Clarity of Communication
Well, yes, if what you are doing is writing something you expect
people to read, you would not want to put light against black. But
you just proved my point. You did not read what I said. I said "I am
for art first and legibility afterward, as long as it is the art I am
trying to present, because most people don't read anyway." It is
right there in the part you quoted.
Naturally, if I write something that I really want people to read, I
will not put it on a background that makes it even harder for people
to read. We web designers and developers tend to be much more
literate than the ordinary run of people. If we weren't we would not
be here communicating like this. But even we get in the habit of
just scanning over it and drawing inaccurate conclusions about what
was written. Happens all the time, and you can find frequent
examples right here on this list if you look for them. There will
probably be one or two more later today.
Not so long ago, I wrote a brief essay explaining how a small plugin
for a piece of software works, and gave it to someone whose name
shall never pass my lips, but who is a consummate expert in that
software. He did not get the concept from the two or three paragraphs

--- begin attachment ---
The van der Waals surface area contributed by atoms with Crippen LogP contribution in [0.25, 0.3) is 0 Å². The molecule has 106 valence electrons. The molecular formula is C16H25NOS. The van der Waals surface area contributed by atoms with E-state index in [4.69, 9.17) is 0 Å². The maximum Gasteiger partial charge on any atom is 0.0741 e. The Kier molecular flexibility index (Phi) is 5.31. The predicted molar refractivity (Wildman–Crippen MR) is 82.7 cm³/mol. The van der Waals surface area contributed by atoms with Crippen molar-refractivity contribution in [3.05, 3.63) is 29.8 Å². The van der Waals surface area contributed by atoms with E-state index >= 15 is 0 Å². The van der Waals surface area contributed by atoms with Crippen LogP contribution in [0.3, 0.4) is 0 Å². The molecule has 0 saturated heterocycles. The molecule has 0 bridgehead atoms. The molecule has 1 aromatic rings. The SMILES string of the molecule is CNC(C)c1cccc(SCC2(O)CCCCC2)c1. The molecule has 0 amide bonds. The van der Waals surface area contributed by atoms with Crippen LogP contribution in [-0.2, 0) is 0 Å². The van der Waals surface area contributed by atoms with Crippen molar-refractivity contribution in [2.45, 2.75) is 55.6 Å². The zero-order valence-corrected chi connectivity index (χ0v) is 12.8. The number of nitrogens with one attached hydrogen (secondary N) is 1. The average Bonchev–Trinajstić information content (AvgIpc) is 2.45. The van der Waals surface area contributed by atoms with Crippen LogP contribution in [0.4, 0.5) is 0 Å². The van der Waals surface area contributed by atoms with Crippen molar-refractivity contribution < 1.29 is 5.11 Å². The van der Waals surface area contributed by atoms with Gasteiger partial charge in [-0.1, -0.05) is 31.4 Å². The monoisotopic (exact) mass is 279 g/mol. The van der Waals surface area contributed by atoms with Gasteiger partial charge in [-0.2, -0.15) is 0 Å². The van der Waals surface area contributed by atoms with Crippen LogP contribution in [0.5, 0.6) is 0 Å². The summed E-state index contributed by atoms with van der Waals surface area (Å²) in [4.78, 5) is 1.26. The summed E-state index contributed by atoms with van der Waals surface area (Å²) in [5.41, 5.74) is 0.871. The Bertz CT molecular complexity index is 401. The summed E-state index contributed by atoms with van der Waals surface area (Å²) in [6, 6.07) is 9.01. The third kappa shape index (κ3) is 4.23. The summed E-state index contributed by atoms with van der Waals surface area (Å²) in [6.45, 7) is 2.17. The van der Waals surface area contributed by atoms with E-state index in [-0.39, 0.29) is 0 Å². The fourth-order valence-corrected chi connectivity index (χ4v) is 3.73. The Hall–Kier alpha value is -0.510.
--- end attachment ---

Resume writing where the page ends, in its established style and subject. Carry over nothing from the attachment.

I had written, and asked me question after question about things that
had nothing to do with the subject, but which he had somehow thought
of while reading my words. I had prepared a set of instructional
step-by-step screen shots for newcomers, so I showed them to him. The
only text on them were just names like "Step 1, Step 2, etc" ... and
He looked at the first screenshot closely, nodded his head in
understanding, and went to the next one, then the next and on to the
end. Then he looked back and forth at the different screenshots,
nodding his head and making enlightened comments. He never asked a
single question. He got it.
There was nothing in those pictures that wasn't clearly and simply
described in the words, and this person is literate if anyone is.
Possibly more so than you and I.
So, again, I am not saying don't use white backgrounds under black
type. I don't have my e-mailer set up that way, and would be
surprised if anyone does. I am saying do what is effective. If you
are creating certain kinds of art that looks its best on a black
background, the text is secondary, and may not even be necessary. If
it is, you might be well advised to put it on another page.